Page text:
1.

INVITE—Phone A to Phone B

Phone A sends a SIP INVITE request to Phone B. The request is an invitation to User B to participate in a call session. In the INVITE request:

The phone number of User B is inserted in the Request-URI field in the form of a SIP URL. The SIP URL identifies the address of B and takes a form similar to an e-mail address (user@host, where user is the telephone number and host is either a domain name or a numeric network address). For example, the Request-URI field in the INVITE request to B appears as "INVITE sip:555-0199@companyb.com; user=phone." The "user=phone" parameter distinquishes that the Request-URI address is a telephone number rather than a username.

Phone A is identified as the call session initiator in the From field.

A unique numeric identifier is assigned to the call and is inserted in the Call-ID field.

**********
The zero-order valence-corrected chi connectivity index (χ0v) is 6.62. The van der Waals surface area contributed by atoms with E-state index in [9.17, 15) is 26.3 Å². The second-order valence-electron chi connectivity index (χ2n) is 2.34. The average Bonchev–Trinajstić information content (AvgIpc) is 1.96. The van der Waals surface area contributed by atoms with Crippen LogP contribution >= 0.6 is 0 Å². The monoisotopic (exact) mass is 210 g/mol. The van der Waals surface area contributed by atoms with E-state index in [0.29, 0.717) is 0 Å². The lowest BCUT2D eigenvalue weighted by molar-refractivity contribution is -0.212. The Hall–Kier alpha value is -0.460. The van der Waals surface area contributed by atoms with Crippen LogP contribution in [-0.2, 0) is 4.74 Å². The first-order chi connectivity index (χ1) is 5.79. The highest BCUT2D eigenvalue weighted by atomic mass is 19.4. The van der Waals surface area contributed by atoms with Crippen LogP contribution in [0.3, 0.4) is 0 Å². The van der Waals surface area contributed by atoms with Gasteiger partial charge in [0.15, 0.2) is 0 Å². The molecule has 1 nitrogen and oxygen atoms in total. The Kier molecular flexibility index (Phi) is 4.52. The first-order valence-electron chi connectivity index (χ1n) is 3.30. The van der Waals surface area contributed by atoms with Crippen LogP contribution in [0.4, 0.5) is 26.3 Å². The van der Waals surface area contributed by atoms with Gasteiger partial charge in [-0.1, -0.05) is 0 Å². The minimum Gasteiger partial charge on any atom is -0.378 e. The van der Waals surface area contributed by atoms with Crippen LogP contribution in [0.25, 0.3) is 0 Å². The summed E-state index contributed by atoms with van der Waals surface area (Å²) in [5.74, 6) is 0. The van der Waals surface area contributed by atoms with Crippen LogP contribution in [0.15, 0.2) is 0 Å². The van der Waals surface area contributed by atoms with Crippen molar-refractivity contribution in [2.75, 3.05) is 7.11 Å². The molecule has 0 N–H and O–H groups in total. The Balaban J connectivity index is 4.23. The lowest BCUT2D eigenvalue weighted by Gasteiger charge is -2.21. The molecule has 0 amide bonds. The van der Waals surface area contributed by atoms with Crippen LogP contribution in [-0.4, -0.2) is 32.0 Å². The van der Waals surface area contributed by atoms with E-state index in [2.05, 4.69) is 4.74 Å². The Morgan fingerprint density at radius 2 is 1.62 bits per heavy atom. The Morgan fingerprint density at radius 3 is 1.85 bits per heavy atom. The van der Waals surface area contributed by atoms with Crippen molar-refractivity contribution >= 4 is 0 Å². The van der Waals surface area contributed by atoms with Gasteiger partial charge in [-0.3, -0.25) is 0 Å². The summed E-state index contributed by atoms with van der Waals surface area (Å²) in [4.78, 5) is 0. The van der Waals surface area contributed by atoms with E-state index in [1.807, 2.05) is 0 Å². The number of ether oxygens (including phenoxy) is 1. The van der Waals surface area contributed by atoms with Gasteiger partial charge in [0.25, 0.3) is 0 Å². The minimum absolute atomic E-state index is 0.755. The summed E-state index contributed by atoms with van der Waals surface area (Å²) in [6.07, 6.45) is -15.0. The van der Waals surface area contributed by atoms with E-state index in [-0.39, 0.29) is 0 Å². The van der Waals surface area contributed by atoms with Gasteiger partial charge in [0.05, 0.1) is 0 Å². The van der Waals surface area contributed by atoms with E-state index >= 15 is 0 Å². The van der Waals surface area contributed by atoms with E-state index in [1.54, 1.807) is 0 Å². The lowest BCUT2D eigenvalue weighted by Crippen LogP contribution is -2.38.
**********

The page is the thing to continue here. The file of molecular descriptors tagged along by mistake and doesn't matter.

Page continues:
The transaction number within a single call leg is identified in the CSeq field.

The media capability A is ready to receive is specified.

2.

486 Busy Here—Phone B to Phone A

Phone B sends a 486 Busy Here message to the Phone A. The message indicates that Phone B is in use and the user is not willing or able to take additional calls.

3.

ACK—Phone A to Phone B

Phone A sends a SIP ACK to the Phone B. The ACK confirms that Phone A has received the 486 Busy Here response from Phone B.


Called Number Does Not Answer

Figure B-22 illustrates an unsuccessful call in which User A initiates a call to User B, but User B does not answer.

Figure B-22 Called Number Does Not Answer

Step
Action
Description

1.

INVITE—Phone A to Phone B

Phone A sends a SIP INVITE request to Phone B. The request is an invitation to User B to participate in a call session. In the INVITE request: